The Everyday Writer

By Keturah Barchers

“I’m not a writer.” “I can’t write.” “I’m good at (blank), but not writing.” “I haven’t written in a long time.” “I can’t remember the last thing I wrote.”

These are the despairing thoughts held by individuals that worry they don’t have or can never learn to master the skill of writing. These voices encourage people to hang their head in shame and creep into one of MSU Denver’s Writing Center locations—knowing they are failures. This, however, is a lie.

There are several misnomers about writing and what makes a good writer, but only two are important for this post:

1)    Writing always means compiling words for a paper, story, blog, poem

2)    People who can write well don’t need help from others

When one thinks of writing as only a means of creating a long piece of work that is meant to have a deep, intellectual, or emotionally moving meaning, brainstorming gets stunted and writer’s block crashes in, and then depression and self-depreciation occurs. The truth is we all write and we do it every day. We write when we send a text about why we are running late. We write, and are forced to do it well, when we tweet about our political persuasions or struggles or joys. We add descriptions or sentences to our Facebook posts. We write emails and google searches. We write. All of us. When we aren’t writing, we’re reading, which gives our brain the ability to study writing and then implement the skill.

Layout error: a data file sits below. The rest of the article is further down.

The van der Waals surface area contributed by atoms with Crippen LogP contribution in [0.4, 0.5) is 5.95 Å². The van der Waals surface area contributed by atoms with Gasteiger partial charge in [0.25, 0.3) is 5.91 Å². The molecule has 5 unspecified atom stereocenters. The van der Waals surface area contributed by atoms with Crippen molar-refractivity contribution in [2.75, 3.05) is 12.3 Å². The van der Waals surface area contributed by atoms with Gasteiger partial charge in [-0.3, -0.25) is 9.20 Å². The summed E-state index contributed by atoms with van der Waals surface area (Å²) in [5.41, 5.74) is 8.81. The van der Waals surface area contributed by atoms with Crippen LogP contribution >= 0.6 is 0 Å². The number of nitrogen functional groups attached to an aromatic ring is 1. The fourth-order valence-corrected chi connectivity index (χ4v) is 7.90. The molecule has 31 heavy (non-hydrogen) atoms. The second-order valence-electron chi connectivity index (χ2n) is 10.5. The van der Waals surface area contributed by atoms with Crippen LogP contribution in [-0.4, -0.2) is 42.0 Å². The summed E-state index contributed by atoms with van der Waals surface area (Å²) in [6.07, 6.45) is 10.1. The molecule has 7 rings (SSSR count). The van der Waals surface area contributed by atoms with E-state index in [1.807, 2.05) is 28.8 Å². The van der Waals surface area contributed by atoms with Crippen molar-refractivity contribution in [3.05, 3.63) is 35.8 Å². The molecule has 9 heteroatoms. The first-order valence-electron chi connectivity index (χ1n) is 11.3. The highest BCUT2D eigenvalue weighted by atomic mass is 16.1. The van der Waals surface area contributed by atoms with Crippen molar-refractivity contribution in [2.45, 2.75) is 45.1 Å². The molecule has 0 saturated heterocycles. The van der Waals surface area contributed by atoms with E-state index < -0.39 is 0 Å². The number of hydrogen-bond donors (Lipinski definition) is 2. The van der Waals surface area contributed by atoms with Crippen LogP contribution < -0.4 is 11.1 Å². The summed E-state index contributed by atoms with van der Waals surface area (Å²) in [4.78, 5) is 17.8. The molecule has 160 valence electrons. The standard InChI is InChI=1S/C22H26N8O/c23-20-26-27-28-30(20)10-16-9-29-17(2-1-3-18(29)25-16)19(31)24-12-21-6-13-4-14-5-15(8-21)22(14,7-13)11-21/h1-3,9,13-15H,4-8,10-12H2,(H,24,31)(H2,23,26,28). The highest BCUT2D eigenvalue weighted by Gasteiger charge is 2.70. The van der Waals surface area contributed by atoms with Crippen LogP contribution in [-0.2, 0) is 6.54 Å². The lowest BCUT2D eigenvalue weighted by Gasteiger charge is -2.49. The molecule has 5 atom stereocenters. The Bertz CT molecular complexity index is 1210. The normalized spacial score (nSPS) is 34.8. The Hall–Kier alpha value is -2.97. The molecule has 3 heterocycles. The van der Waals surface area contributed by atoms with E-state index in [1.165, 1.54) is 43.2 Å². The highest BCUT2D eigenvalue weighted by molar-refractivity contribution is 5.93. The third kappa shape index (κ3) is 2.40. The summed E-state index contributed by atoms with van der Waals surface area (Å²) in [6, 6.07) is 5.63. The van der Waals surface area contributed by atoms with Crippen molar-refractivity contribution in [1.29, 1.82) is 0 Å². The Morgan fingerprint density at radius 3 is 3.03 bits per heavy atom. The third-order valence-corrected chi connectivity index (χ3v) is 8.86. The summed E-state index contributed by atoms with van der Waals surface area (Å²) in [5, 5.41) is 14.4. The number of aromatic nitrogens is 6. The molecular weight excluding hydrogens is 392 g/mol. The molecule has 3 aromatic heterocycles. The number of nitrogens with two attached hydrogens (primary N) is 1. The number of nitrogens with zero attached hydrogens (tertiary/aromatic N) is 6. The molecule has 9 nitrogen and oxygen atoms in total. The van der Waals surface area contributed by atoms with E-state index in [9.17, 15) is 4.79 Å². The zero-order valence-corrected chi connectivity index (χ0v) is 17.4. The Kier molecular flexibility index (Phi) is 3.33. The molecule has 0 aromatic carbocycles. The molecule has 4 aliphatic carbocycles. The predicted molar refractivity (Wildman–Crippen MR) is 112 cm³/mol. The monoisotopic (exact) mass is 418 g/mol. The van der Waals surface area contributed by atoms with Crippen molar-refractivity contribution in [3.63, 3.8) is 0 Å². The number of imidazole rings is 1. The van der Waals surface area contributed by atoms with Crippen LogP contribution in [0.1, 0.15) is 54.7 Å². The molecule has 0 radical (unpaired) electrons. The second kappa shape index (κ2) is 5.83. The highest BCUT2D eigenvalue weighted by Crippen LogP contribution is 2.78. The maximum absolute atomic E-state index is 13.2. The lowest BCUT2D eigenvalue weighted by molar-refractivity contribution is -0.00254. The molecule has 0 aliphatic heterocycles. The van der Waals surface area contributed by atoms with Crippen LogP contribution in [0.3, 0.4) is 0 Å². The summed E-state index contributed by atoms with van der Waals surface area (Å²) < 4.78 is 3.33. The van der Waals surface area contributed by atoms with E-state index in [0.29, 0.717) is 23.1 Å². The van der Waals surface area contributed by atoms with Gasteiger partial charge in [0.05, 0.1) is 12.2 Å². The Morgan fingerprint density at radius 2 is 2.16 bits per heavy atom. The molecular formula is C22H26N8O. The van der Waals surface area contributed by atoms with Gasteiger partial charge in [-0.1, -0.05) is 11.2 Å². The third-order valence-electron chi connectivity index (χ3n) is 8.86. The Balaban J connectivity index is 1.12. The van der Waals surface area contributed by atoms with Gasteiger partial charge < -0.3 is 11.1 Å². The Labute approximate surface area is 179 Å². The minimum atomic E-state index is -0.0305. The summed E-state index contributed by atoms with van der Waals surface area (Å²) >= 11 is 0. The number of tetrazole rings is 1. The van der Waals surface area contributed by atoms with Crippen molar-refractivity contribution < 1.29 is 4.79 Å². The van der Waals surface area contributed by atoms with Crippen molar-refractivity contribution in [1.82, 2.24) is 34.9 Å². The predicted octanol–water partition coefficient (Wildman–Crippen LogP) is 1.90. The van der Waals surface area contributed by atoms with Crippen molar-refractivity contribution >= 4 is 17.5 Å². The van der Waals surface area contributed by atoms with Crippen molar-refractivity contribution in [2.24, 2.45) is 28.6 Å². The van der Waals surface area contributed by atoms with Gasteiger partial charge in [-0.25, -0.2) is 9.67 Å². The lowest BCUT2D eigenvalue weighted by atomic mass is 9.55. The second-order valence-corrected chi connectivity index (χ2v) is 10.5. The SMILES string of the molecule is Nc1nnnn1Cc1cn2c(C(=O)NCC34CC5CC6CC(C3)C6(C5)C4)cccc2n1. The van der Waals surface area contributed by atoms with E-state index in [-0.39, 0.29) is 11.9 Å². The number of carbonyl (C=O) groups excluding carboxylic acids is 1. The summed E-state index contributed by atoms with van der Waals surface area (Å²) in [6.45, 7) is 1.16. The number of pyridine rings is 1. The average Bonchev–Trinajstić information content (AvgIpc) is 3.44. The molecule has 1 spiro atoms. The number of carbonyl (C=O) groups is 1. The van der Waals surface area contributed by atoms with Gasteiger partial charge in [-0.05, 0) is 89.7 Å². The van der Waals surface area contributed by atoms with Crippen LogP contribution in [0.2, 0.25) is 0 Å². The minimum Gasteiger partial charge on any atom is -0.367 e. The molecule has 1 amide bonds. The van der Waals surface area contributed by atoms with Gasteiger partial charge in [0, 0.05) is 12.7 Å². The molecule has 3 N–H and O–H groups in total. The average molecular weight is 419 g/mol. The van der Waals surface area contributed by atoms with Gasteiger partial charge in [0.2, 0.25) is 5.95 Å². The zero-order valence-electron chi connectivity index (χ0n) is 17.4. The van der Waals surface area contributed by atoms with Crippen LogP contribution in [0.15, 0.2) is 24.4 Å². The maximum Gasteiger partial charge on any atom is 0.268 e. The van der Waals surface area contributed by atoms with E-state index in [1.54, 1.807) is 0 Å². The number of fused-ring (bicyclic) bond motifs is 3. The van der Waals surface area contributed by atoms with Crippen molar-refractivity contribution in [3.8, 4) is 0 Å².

Writing is a language that doesn’t exist in a vacuum. We don’t lock it in a box to dust it off only when someone asks us to write an essay or something longer than two pages. Instead, we use it the moment we want to connect with someone who is not right in front of us. So why do we feel like we’ve failed or don’t understand how to write when a project is in front of us, and our thoughts aren’t coming out well? This question brings us to point two.

There is a rumor that a good writer is a solitary being who hermits in a closet and avoids all human contact. This is untrue. A first draft, or second, is usually written in solitude, but after that all good writers have someone to look over their work. Everyone needs help with their writing. Whether you are writing an important e-mail or you are writing the masterpiece that will define the 21st century, you will, and do, need other people’s eyes and voices to help you.

This doesn’t mean you are a failure. It doesn’t mean your talent is less than the person looking at your work. All it means is that you are smart enough to know that brains are tricky rascals. They can insert things into sentences that aren’t there because they know what is supposed to be there. One of the ways to stop the brain from superimposing material that should be there but isn’t, is to have another brain’s critique.

When lies start whispering in your head remember that we all write and we all know how. Writing is like anything we do, whether it’s eating with utensils, riding a bike, video games, or math, it gets better the more we practice.

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